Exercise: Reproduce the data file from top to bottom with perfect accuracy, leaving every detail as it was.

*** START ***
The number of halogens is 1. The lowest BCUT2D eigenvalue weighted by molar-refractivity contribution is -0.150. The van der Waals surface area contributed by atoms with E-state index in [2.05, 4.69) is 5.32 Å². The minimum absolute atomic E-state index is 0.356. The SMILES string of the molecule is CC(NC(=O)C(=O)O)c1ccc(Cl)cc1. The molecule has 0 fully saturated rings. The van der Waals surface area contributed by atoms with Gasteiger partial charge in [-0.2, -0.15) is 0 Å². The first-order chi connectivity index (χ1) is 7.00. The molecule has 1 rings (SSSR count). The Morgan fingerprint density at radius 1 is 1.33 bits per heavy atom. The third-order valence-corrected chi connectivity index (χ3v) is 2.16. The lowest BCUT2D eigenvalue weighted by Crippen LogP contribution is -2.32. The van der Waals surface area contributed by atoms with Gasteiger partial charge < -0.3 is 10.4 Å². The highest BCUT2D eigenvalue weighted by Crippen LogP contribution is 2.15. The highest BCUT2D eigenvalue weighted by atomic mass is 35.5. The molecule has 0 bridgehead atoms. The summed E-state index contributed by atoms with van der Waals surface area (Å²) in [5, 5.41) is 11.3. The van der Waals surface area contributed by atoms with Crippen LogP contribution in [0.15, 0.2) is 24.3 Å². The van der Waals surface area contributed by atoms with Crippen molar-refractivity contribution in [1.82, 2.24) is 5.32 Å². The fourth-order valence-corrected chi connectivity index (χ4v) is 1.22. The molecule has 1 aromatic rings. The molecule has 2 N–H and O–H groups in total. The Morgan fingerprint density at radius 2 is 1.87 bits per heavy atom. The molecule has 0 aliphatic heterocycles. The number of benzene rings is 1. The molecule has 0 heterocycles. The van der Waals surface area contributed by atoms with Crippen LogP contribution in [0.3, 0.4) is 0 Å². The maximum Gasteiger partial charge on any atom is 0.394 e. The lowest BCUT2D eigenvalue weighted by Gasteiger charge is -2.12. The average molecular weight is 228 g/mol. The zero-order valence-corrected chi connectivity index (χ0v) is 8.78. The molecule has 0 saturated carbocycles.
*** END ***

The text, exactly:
The number of halogens is 1. The lowest BCUT2D eigenvalue weighted by molar-refractivity contribution is -0.150. The van der Waals surface area contributed by atoms with E-state index in [2.05, 4.69) is 5.32 Å². The minimum absolute atomic E-state index is 0.356. The SMILES string of the molecule is CC(NC(=O)C(=O)O)c1ccc(Cl)cc1. The molecule has 0 fully saturated rings. The van der Waals surface area contributed by atoms with Gasteiger partial charge in [-0.2, -0.15) is 0 Å². The first-order chi connectivity index (χ1) is 7.00. The molecule has 1 rings (SSSR count). The Morgan fingerprint density at radius 1 is 1.33 bits per heavy atom. The third-order valence-corrected chi connectivity index (χ3v) is 2.16. The lowest BCUT2D eigenvalue weighted by Crippen LogP contribution is -2.32. The van der Waals surface area contributed by atoms with Gasteiger partial charge < -0.3 is 10.4 Å². The highest BCUT2D eigenvalue weighted by Crippen LogP contribution is 2.15. The highest BCUT2D eigenvalue weighted by atomic mass is 35.5. The molecule has 0 bridgehead atoms. The summed E-state index contributed by atoms with van der Waals surface area (Å²) in [5, 5.41) is 11.3. The van der Waals surface area contributed by atoms with Crippen LogP contribution in [0.15, 0.2) is 24.3 Å². The van der Waals surface area contributed by atoms with Crippen molar-refractivity contribution in [1.82, 2.24) is 5.32 Å². The fourth-order valence-corrected chi connectivity index (χ4v) is 1.22. The molecule has 1 aromatic rings. The molecule has 2 N–H and O–H groups in total. The Morgan fingerprint density at radius 2 is 1.87 bits per heavy atom. The molecule has 0 aliphatic heterocycles. The number of benzene rings is 1. The molecule has 0 heterocycles. The van der Waals surface area contributed by atoms with Crippen LogP contribution in [0.3, 0.4) is 0 Å². The maximum Gasteiger partial charge on any atom is 0.394 e. The lowest BCUT2D eigenvalue weighted by Gasteiger charge is -2.12. The average molecular weight is 228 g/mol. The zero-order valence-corrected chi connectivity index (χ0v) is 8.78. The molecule has 0 saturated carbocycles.